Groundwater is an important source of drinking water for humankind. It contains over 90% of the fresh water resources and is an important reserve of good quality water (Kanmani and Gandhimathi, 2013) and it is also used for agricultural, industrial, household, recreational and environmental activities all over the world (Ackah et al., 2011). In the last few decades, the ground water potential and its quality level in major cities and urban center’s is getting deteriorated due to the population explosion, urbanization, industrialization and also the failure of monsoon and improper management of rain water (Appelo and Postma, 2005). Public ignorance to environmental considerations, indiscriminate disposal of anthropogenic, agricultural and mining wastes, unplanned application of agrochemicals and fertilizers and overexploitation of groundwater resources caused excess accumulation of pollutants on the land and contamination of available surface and groundwater resource (Ashwani and Abhay, 2014).
 
The chemical composition of groundwater is a measure of its suitability as a source of water for human and animal consumption, irrigation, and for industrial and other purposes. The ground water quality is normally characterized by physical characteristics, chemical composition, and biological parameters. These quality parameters reflect inputs from natural sources including the atmosphere, soil and water rock weathering, as well as anthropogenic influences of various activities such as mining, land clearance, agriculture, acid precipitation, and domestic and industrial wastes. These parameters change widely due to the type of pollution, seasonal fluctuation, ground water extraction, etc. Monitoring of water quality levels is thus important to assess the  levels of pollution, to assess its potability for human consumption, also to assess the potential risk to the environment and for the sustainable management of these resources (Appelo and Postma, 2005; Shittu, 2008).
 
Metal contamination in groundwater is one of the most serious environmental concerns in the present world scenario, wherein metal contamination is a major problem due to its high toxicity, even at low concentration levels [34]. Groundwater usually contains dissolved mineral ions which can affect the water’s usage depending on the type and concentrations of the ions involved. Major cations and anions found in groundwater include Calcium, Manganese, Chromium, Cadmium, Copper, Cobalt, Zinc, Lithium, Sodium, Potassium, Nitrate, Sulfate, Bicarbonate, and Chloride. Non-ionic constituents such as oxides, phenols, synthetic detergents, dissolved O2 and CO2 are also found in groundwater. These constituents determine the quality of ground water in terms of cations and anions. If it is present in excessive amounts above permissible limits of concentration, it may cause serious health hazards due to contamination and, the water may need to be treated before use (Blais et al., 1993; Radhey et al., 2010). The quality of water is more important compared to quantity in any water supply planning, especially for drinking purposes. Water quality standards are the foundation for the quality based control program and required for the treatment process. These standards support efforts to achieve and maintain protective water quality conditions (Omaka et al., 2014; AlSuhaimi et al., 2017).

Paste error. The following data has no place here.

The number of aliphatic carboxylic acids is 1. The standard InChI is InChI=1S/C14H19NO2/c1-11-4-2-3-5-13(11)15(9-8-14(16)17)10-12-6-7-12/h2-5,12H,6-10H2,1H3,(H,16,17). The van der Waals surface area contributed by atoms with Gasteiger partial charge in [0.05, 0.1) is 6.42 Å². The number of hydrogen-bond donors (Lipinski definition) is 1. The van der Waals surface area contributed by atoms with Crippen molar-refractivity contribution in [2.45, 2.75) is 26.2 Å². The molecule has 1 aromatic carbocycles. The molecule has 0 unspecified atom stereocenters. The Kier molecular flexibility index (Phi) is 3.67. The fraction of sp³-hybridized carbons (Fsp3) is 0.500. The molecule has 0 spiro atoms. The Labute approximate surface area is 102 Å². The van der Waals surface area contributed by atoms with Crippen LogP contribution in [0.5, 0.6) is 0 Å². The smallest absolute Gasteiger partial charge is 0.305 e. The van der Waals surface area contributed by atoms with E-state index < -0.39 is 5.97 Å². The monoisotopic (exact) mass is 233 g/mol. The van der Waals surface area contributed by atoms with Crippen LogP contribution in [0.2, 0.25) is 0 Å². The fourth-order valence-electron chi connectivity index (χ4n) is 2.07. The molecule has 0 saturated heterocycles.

The water used for drinking purposes should be free from toxic elements, living organisms and an excessive amount of minerals that may be harmful to health. The water supply in Konso and its surrounding villages for cooking, drinking, and other domestic purposes is often directly sourced from ground water without biochemical treatment and the level of pollution has become a cause for major concern. There is no any documented work that reveals the chemical composition of drinking water around Konso area. This will have a negative implication on the health condition of the society living around that area. The major aim of this research is to investigate the levels of cations, anions and trace metals in the ground water of Konso and its surrounding villages and thereafter compare results obtained with the standards set for water quality by the WHO and give direction for further intervention by the concerned body.


 METHODOLOGY

General description of the study area